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GettingTo Know Rising Young Acting Talent Sonny Chatters David Duprey - 24/06/19 - That Moment In

Updated: Jul 19, 2019

On Jun 24, 2019

Sonny Chatters is a rising young talent from stage and screen. We recently had the chance to talk with him about his career and future. Here’s what he had to say.

Hello Sonny. Thanks for taking the time to talk with me. I like to start interviews with the same few questions, just to break the ice. Let’s get started with what inspired you to become an actor.

Sonny Chatters: I have wanted to be an actor since I performed in a primary school production of Bugsy Malone where I played Fat Sam. After that I performed in several amateur dramatic Productions, took weekly acting lessons and this led me to applying to Sylvia Young’s Theatre School, getting in and attending full time for a year before moving on.

Give me three words to describe you right now and why.

SC: Motivated. For the next couple of weeks I will be attending RADA Screen Acting Course. Positive. Am excited for the future. Creative. I like to take every opportunity to study and grow as an actor

If you were to take me to any movie, which would it be and why?

SC: I’d rather sit you through the fifteen episodes of Doom Patrol, as while on the surface it seems to be one of your average superhero shows, Doom Patrolhas some of the best character development I have ever seen. The idea of having some of the most unrealistic scenarios with some of the most grounded and human characters creates one of the best series I have ever watched.📷

If you could watch any movie with its star (or director), which movie would you be watching and who would be sitting with you?

SC: I’d go see Pulp Fiction with Quentin Tarantino because I think he makes some of the most entertaining films in cinema and I would love to meet him, as I’d like to talk to him about his experiences in the industry.

Great. Your debut feature length film is scheduled for release in November, a horror film called Nightmare on 34th Street. What’s it about?

SC: I never received the full script for Nightmare on 34th Street but from what I’m aware of its a series of short horror stories meant to serve as a twisted parody to Miracle On 34th Street.

You play a character named Leo. Can you tell me a little about the role?

SC: Leo is a choirboy who was abused by his pastor, leading to him becoming a deranged psychopath. His role in the film is to take revenge upon the pastor and those he simply wishes dead.

Do you like the horror genre?

SC: When it comes to the horror genre I feel most of the movies rely too much on jump scares and cheap tactics to get a quick freight out of the audience instead of actually building suspense.

You’re also in a new film production of Macbeth. I believe it’s a modern adaptation. What can you tell me about it and the character that you portray?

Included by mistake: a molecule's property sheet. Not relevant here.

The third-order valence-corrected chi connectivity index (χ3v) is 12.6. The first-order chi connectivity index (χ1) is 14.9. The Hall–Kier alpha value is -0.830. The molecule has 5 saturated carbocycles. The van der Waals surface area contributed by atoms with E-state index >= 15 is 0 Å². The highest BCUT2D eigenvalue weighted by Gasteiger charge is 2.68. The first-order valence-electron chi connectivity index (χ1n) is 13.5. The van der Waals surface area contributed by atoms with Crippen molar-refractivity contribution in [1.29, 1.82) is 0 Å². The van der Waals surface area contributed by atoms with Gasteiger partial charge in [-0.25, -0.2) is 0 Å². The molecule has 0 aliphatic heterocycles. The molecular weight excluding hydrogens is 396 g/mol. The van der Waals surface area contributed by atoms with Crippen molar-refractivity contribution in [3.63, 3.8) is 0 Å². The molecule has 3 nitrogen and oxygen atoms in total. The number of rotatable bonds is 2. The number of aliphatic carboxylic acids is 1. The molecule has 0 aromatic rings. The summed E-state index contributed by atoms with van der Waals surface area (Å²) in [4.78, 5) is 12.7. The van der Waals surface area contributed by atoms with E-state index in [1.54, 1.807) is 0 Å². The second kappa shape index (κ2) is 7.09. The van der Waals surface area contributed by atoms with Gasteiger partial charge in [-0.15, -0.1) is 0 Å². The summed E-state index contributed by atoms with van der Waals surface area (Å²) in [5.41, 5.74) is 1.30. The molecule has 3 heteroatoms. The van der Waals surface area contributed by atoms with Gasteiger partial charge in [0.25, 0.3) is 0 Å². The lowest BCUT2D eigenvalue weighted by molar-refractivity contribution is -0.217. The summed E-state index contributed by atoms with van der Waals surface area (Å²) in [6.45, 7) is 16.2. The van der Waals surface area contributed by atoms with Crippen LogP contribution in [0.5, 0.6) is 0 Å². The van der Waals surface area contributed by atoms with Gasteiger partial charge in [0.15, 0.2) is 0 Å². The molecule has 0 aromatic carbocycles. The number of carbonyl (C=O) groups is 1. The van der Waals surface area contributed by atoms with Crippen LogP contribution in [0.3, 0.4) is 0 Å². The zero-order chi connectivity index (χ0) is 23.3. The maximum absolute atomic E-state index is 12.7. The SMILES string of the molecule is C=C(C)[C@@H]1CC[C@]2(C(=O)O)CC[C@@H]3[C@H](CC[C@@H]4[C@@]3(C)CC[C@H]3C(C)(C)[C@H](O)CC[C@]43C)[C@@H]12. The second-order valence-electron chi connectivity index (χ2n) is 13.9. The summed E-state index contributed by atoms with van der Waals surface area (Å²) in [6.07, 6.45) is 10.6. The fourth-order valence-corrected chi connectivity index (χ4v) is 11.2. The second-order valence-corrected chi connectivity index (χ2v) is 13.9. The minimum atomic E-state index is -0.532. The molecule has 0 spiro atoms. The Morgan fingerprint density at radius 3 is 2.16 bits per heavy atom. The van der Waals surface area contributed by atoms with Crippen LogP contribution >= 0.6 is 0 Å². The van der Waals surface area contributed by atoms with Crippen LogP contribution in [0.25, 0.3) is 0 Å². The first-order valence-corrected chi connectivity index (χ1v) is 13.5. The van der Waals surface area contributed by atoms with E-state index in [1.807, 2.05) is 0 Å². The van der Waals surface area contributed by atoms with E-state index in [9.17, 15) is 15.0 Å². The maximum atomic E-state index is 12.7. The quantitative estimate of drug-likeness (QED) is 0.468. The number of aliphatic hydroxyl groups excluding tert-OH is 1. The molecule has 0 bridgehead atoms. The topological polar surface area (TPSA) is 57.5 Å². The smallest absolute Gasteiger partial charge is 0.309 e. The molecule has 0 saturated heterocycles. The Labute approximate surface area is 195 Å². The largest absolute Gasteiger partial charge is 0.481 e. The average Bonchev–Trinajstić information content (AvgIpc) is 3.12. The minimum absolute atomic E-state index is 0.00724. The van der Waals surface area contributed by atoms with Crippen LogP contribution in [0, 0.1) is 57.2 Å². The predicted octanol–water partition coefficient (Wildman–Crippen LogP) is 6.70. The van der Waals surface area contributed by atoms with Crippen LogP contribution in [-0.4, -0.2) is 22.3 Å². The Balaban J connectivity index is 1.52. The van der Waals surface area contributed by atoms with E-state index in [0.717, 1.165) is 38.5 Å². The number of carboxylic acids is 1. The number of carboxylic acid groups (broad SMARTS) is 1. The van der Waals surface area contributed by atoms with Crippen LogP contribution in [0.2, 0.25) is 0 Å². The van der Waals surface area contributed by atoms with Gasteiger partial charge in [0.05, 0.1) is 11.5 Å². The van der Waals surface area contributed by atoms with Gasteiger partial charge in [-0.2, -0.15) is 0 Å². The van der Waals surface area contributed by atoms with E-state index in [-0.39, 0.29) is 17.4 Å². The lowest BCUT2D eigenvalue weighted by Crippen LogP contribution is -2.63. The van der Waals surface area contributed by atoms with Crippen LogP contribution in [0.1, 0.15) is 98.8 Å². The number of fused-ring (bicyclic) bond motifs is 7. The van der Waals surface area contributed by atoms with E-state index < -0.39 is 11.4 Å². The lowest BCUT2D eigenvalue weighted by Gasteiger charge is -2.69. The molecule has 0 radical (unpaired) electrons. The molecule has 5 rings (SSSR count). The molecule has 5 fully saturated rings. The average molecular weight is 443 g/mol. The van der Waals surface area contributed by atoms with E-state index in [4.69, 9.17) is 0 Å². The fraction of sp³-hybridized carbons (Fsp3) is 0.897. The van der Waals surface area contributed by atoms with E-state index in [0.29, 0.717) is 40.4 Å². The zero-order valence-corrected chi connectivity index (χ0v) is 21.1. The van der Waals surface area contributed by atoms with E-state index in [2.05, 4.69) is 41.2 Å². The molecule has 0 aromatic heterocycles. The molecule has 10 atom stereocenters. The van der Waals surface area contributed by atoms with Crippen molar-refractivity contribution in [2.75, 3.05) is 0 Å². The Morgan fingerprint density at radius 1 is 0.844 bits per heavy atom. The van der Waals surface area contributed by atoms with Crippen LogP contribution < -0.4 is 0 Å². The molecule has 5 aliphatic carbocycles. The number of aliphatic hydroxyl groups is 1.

SC: Macbeth is a really exciting project to be part of. ScreenNorthants produced Macbeth with funding from Children in Need. ScreenNorthants enable young people who want to get into the film industry access to training and experience without being hindered by financial limits. Macbeth has an urban gritty modern feel and gave me the opportunity to work with director Daryl Chase. I play the messenger, giving me the opportunity to work alongside Shaq B Grant. He is just amazing in this production. 

Are you a fan of Shakespeare?

SC: I believe Shakespeare is one of the best writers to have lived and the fact we still adapt his writing now is a testament to how great he was. 

You’ve starred in several short films. What attracts you about this format?

SC: I admire the format, as most of the time it is a small group of filmmakers he want to create something great. It’s very similar to indie game developers who may not have the budget or the resources but are still willing to follow their passion. Short films have personally been great for me as I am currently studying for my A levels – Psychology, History and Law most short films have a 5 day shoot schedule so this allows me to continue with my studies without too much interruption

My Mother directed by Charlie Manton gave me the opportunity to play Levi. That was a completed charter with a great emotional range. Working alongside Charlie was just amazing as he has an incredible talent and he is going to be very influential in this industry.

Insanium took me to Portugal for a week. Working with a multi-cultural cast where English wasn’t the first language I had an incredible time and I am still in touch with the cast and crew I have since been given the opportunity to work with Rui Pedro Soucer several times now and hope to work with him again in the future.

I believe you got your start on stage. Theater and film are quite different of course, but do you prefer one over the other?

SC: I enjoy both as I feel there are aspects of each that can’t be done in the other.

As a young actor, how do you like to prepare for a role? Walk me through your

SC: I don’t really have a set approach when it comes to preparing for a role as I feel it varies greatly on the part I’m preparing for. I mainly just try to imagine the characters thought process in the scene and apply it to the script.

To close things out, our website is dedicated to celebrating movies by writing about great movie moments and why they are important. Putting you on the spot a little, have there been any movie moments that have inspired or influenced you?

SC: To be honest I find most of my inspiration from books and series such as Westworld. I mostly admire good charter development and again I have to mention Doom Patrol.

Sonny, thanks again for talking with me. I wish you the best of luck in your career and hope our paths cross again. 

SC: Thanks!



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